North Korea’s air force and air defense system is, in large part, out of date, the DIA said. The most advanced fighters it has are 1980s-vintage, Russian-made MiG-29s, but the bulk of the air force is “much older,” and North Korea is “one of the only air forces in the world that still operates MiG-21s, MiG-19s, MiG-17s, and MiG-15s,” the latter of which date back to the Korean War. The DPRK air force would “struggle to penetrate South Korean air defenses in an attack role,” the DIA said. North Korean pilots only get about 15 to 25 flying hours a year, so they have only basic proficiency.
Though Pyongyang’s industry was capable of assembling combat aircraft from kits supplied by Russia and China in the 1980s and 1990s, “that capability has waned,” the DIA judged. To maintain “its dated force,” North Korea must rely on “cannibalization and the purchase of spare parts from overseas markets.”
Pyongyang has a very basic capability to build “small to medium” unmanned aerial vehicles, mostly based on Chinese designs, and is importing others. Some of these have been used for “reconnaissance missions over South Korea and which could be equipped with rudimentary armaments.” Models that crashed on South Korean territory have been studied, showing no advanced capabilities.
The sole exception is one based on the American MQM-107D Streaker, “that probably was acquired from Middle Eastern sources.” Pyongyang is expected to graduate to larger UAVs in the near future.
Ground-based air defenses in North Korea tend to be clustered around Pyongyang. “The capital has one of the most dense concentrations of (anti-aircraft artillery) in the world,” the report noted. They are “primarily fixed, but transportable” air defense missile batteries, capable of “basic air defense operations.” The bulk of air defense missile systems are Soviet-era SA-2s, SA-3s, SA-5s, and SA-13s. The latter, though a “double-digit” surface-to-air missile system, is a vehicle-based system designed to hit aircraft at “medium to low altitudes,” the DIA said. The rest
are systems the U.S. overcame 30 years ago in the 1991 Gulf War. Some new systems are being introduced in very small numbers; “During a 2020 military parade, North Korea first displayeda new mobile SAM launcher and accompanying radar that externally resembled the Russian S-300 and Chinese HQ-9,” the DIA noted. It added that North Korea has “a large number of aging early warning and intercept radars that provide basic detection of large aircraft at long distances to support the defense of its airspace.”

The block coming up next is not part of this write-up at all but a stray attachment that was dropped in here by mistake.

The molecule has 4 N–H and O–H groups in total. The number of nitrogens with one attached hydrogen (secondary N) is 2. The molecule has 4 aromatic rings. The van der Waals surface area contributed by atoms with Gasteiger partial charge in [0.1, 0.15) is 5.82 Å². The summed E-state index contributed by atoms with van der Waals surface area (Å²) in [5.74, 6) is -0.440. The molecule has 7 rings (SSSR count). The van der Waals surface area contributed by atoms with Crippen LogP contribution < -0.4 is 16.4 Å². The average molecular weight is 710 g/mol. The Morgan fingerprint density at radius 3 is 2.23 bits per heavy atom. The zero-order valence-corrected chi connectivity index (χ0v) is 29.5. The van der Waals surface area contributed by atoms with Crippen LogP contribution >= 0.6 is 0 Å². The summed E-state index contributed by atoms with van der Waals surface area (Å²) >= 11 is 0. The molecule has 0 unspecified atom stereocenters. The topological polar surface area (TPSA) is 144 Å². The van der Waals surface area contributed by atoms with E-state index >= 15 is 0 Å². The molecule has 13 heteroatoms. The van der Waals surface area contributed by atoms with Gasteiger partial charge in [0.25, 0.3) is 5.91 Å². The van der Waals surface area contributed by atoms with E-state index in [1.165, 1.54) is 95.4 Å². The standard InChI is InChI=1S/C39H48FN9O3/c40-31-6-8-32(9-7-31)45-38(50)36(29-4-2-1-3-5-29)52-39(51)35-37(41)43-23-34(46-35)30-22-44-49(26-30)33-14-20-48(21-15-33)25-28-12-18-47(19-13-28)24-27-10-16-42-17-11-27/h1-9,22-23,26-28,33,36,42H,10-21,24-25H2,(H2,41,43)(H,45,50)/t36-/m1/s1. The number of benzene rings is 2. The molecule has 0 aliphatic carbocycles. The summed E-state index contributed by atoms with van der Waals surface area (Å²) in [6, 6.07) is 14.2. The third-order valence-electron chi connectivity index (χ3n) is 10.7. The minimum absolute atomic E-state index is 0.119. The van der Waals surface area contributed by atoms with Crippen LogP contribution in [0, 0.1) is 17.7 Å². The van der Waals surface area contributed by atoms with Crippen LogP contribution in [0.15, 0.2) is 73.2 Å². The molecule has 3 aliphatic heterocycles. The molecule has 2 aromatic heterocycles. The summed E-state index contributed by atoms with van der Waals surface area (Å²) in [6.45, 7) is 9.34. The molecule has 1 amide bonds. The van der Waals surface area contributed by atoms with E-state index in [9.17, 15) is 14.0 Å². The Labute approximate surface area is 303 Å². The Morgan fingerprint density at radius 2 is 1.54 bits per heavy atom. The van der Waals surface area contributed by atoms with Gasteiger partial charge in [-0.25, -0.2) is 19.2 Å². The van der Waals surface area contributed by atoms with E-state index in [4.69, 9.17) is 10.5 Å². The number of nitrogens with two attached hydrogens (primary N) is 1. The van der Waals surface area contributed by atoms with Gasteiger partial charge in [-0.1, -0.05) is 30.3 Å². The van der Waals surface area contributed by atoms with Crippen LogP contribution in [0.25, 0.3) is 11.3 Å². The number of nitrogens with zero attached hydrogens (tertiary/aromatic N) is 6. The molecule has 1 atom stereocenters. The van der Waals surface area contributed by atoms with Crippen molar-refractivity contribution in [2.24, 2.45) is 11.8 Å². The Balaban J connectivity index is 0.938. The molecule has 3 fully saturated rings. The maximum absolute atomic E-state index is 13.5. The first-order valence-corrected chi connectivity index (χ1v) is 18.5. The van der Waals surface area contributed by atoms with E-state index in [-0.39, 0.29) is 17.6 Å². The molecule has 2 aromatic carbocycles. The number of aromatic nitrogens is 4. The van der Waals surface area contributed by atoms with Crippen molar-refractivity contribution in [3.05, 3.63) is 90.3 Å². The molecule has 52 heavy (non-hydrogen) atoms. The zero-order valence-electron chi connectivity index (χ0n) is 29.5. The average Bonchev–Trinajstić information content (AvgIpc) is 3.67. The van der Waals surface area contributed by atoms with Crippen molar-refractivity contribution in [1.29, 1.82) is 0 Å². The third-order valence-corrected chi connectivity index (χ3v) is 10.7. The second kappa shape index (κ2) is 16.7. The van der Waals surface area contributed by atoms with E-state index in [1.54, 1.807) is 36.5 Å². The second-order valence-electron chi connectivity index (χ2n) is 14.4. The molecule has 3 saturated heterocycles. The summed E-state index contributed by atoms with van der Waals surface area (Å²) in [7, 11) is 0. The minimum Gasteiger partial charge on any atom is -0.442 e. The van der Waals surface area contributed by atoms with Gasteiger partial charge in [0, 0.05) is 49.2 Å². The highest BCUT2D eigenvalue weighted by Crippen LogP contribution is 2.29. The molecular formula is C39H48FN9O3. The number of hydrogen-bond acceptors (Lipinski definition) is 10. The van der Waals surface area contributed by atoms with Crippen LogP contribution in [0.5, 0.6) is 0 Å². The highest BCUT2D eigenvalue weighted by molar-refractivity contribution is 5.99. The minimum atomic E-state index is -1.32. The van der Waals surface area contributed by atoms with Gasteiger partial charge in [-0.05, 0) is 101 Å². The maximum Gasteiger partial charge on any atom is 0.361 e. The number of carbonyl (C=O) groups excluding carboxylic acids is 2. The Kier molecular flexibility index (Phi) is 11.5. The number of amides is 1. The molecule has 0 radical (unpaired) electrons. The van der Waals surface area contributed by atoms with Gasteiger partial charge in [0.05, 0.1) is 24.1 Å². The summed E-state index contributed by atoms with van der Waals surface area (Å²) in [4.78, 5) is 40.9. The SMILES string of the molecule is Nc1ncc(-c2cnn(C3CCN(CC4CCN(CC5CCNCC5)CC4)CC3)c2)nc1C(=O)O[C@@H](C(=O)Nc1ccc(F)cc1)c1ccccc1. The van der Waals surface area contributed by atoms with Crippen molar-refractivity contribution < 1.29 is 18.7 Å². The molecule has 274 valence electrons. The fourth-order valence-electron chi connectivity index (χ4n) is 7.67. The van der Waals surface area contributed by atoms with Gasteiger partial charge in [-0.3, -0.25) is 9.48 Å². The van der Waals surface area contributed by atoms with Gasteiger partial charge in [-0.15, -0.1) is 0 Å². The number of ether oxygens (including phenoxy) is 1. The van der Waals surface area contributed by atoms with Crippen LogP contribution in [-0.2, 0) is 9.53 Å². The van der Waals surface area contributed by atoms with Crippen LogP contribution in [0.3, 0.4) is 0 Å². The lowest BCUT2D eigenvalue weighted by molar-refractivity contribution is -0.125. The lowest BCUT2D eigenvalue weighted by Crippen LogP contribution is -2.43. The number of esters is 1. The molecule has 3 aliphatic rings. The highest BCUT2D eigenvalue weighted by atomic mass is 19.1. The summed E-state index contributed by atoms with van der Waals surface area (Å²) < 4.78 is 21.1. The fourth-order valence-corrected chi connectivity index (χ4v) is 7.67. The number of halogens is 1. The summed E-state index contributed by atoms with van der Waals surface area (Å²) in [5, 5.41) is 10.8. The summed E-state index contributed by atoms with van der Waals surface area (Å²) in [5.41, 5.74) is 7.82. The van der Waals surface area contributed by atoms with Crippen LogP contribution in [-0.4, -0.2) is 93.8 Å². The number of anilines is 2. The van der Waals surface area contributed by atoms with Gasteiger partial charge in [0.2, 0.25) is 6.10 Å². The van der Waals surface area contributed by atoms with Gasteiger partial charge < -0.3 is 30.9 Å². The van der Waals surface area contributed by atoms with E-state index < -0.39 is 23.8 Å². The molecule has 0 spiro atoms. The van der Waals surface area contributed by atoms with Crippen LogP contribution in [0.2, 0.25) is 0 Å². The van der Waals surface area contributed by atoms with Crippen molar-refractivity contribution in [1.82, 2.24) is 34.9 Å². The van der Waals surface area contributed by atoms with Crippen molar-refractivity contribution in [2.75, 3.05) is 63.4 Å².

The DPRK military puts high value on electronic warfare, the DIA said. It is viewed as “an essential tool” in countering western advanced systems and precision-guided munitions, as well as defeating or disrupting enemy command and control and intelligence-gathering. The North has operated GPS jammers near the demilitarized zone on a number of occasions, and this has interfered with “navigation systems onboard commercial aircraft flying in the area.”
Likewise, Pyongyang openly says it will try to defeat U.S. space capabilities with jamming of GPS and others satellites; these capabilities “have been tested on multiple occasions in the last decade,” the DIA cited. Having ballistic missiles also “theoretically suggests” that Pyongyang could have a kinetic anti-satellite capability.
North Korea’s indigenous space capabilities have allowed it to put two satellites in orbit by 2016, but not in recent years. Cyber is viewed as one of North Korea’s key fighting domains. Pyongyang sees cyber capabilities as “a low-cost and deniable tool” that can disrupt enemy operations and even attack adversary domestic infrastructure in peacetime “with little risk of reprisal,” the DIA said. The cyber enterprise also allows Pyongyang to gather intelligence and “generate currency that circumvents international controls.”
The DIA, citing its own sources and the FBI, attributes several well-known cyber attacks to North Korea. One was the 2014 attack on the Sony Pictures Entertainment network after Sony refused to accede to Pyongyang’s demands to cancel the release of a movie depicting the assassination of Kim Jong Il. The attack deleted data and blocked employee access. The 2017 “WannaCry “ computer worm attack, which hit “over 250,000 computers in over
150 countries” was also the work of Pyongyang, and disrupted networks worldwide, including Britain’s National Health Service. Some of the regime’s operating funds also stem from cyber crime. The DIA said North Korea was behind the 2016 theft of $80 million from the Bank of Bangladesh, and that “more than 100 banks” worldwide have been robbed “using a combination of malware tools and harvested user credentials.” Using the internet, North Korea does business that evades economic sanctions using both domestic and foreign-based cyber entities.
“Theft, fraud, blackmail, online gambling, and other cyberactivities” have raised revenue of about $860 million annually for the Kim regime, the DIA reported.
Given increasing sanctions as Pyongyang ignores bans on ballistic missile and nuclear tests, the regime is likely to “continue turning to cybercrime as a means to generate currency to fund its weapon programs while sidestepping international efforts to freeze [its] funding.”
While DPRK doctrine calls for maintaining a six-month of supply of food, ammunition and other war materiel, it may only have “sufficient supplies for … two to three months,” the DIA determined. “Subsistence supplies could last up to three months, and ammunition could last slightly longer.” Inadequate fuel and transportation capability, poor maintenance of ground lines of communication, and insufficient training “all constrain North Korea’s large-scale conventional offensive operations.” North Korea’s roads, in particular, are all “in poor condition,” and many are little more than “unpaved gravel or dirt surfaces.” While this helps in defense, it hampers the North Korean army “in the offense.”
North Korea’s military problems stem mainly from “the loss of direct Soviet and Chinese military-to-military support in the early 1990s,” and an attendant “major economic decline” in that decade, the DIA recalls. But Pyongyang is making the best of the capabilities it has and continues on a path “to a nuclear breakout,” making it a continuing “critical security challenge”to the U.S. and its allies for “years to come.”